Thursday, July 14, 2011
The Apostle Paul is back to his theme of helping Christians fight worldliness. Paul equips us to fight worldliness by dwelling on the Word of God, by thinking on excellent things, and by following godly examples. When we do those things, says Paul, we are attended by the God of peace.
I. The important of meditation in the Christian life.
Notice his words: “…think about these things” (end of verse 8). This is a call to Christian meditation. He’s saying you will not grow in the Christian life unless you are deliberately locked on to a pattern of mediating on and reflecting about and thinking deeply on the truths of God’s word, and things which are true and commendable.
The kind of meditation that Paul is calling you and me to is entirely different than the kind of meditation that you most frequently encounter. Almost all practitioners of meditation will tell you that it is vital to empty your mind. You will never find that instruction in Scripture!
Paul’s mediation is not about emptying the mind: it is about filling the mind up with God’s word and that which is true and commendable, and then working that around. The point of meditation, you understand, is so that we hear God’s word. Forms of mediation and even a prayer that tell us that we need to empty our minds, to wait, to listen for God to speak to us, are assuming that God has not already spoken to us.
The problem is not that God’s not spoken; the problem is that we’re not listening!
Meditation is the activity of calling to mind and thinking over and dwelling on and applying to yourself the various things that you know about the works and the ways and the purposes and promises of God, from God’s word. Meditation humbles, encourages, and reassures us. Meditation especially, connects the mind and the will – the head and the heart – so that the truth we know is worked deep down into our soul so that it begins to affect what we desire.
We are bombarded with stimuli 24/7 of various media, so if you do not deliberately plan to think on what is true and commendable, it’s not going to come knocking to your door. And without thinking on such things, you’re not going to grow.
II. The importance of cultivating godly affections and desires
He says: Think on what is true, honorable, just, pure, lovely, commendable, excellent, and worthy of praise.
When you are bombarded by a powerful desire that is enticing you to focus on and enjoy something that is either wrong or trivial, you can’t fight something with nothing. The answer to fighting that powerful enticement to desiring something that is wrong or trivial is not to say “Stop it!” Chances are, if you are a Christian, you already know you ought to stop it. There has to be a desire that is opposite and greater than the desire that is enticing you to do wrong if you’re going to fight that desire. Meditating is so that you will begin to desire something better than that which is being offered to you.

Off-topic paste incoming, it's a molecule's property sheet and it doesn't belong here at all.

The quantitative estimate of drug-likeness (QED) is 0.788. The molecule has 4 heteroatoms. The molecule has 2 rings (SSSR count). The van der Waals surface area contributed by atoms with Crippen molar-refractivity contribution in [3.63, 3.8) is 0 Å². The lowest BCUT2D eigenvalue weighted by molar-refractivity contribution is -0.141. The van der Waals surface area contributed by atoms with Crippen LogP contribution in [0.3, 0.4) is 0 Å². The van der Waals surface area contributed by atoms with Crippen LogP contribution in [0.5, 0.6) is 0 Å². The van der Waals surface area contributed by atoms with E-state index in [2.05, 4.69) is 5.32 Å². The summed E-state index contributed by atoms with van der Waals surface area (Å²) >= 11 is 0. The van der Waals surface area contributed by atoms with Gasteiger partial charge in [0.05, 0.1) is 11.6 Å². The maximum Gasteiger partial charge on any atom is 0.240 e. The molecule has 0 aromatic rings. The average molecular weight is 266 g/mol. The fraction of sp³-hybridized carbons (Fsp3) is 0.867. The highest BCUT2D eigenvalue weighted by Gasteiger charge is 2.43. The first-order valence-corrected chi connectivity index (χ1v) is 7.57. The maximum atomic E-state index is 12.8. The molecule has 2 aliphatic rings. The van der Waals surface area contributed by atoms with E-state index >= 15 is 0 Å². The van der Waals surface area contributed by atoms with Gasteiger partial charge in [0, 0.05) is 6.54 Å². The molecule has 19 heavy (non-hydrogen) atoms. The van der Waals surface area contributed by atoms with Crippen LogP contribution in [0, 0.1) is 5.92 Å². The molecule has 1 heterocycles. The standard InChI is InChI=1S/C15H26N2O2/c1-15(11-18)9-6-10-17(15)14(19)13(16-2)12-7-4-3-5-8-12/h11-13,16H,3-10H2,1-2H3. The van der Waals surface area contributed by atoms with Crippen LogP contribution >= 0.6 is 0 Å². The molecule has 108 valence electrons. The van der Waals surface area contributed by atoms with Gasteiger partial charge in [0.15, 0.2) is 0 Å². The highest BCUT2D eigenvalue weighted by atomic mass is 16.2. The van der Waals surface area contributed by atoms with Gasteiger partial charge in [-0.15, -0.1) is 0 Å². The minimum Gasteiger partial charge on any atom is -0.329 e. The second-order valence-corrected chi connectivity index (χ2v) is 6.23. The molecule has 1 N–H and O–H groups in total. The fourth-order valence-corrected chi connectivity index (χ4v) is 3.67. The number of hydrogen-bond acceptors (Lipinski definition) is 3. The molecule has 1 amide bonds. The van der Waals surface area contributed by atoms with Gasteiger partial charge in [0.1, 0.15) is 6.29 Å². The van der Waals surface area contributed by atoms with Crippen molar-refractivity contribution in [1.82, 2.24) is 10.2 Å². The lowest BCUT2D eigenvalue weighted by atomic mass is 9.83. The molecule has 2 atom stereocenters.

The Puritans made it a practice of meditating on six great things from God’s word: the majesty of God; the severity of sin; the beauty of Christ; the certainty of death; the finality of judgment; and, the misery of hell. And those six things they thought were absolutely essential for cultivating heavenly-mindedness.
Paul is saying the same thing here, although he’s directing us to consider what is true and honorable, and just and pure, and lovely and commendable everywhere—not only in God’s word, but everywhere!
As Paul is giving these exhortations, we must remember he’s not giving us the gospel. He’s telling Christians who already have received the gospel how to live the Christian life. If you’re not a Christian, these exhortations are not how you become a Christian. They’re how you live, having already become a Christian.
III. The pattern of Christian discipleship
Paul gives us a four-part pattern for Christian discipleship: Meditation; Instruction; Direction; and, Application.
First, “think on these things.” Meditating on the word of God, deliberately reflecting upon, the content of God’s word and on what is true and honorable and just, and so on. So it begins with reflection. This is part of really, really listening.
Second, instruction. Notice that Paul does not think that our desires, that our affections, are innately right. They’re not innately set on the right things. Therefore we need our desires to be instructed. Our desires need to be directed in the right direction, and so he says, ‘What you learned and received from me, practice that.’
Third, direction. Paul emphasizes that truth cannot simply be conveyed by a television, or a radio, or a CD. You have to hear and see the truth lived out. They heard and saw the truth from Paul, they got direction from him.
And then there’s application: Put all this into practice.
IV. A promise.
This promise is even better than the promise that Paul gave in verse 7, “The peace of God which surpasses all understanding will guard your hearts and your minds in Christ Jesus.” But the promise in verse 9 is even better. Follow these exhortations, and what does Paul say? “And the God of peace will be with you.”
In verse 7, he says follow these exhortations and the peace of God will be with you. In verse 9, he says follow these exhortations and the God of peace will be with you. The God of peace himself, the God who gives peace, the God who gives the peace of God will be with you. Practice these things and the God of peace will draw near to you, and you will know His presence and you will know His peace because He has drawn near to you as you obey His word.
Posted by Ligon Duncan at 4:58 PM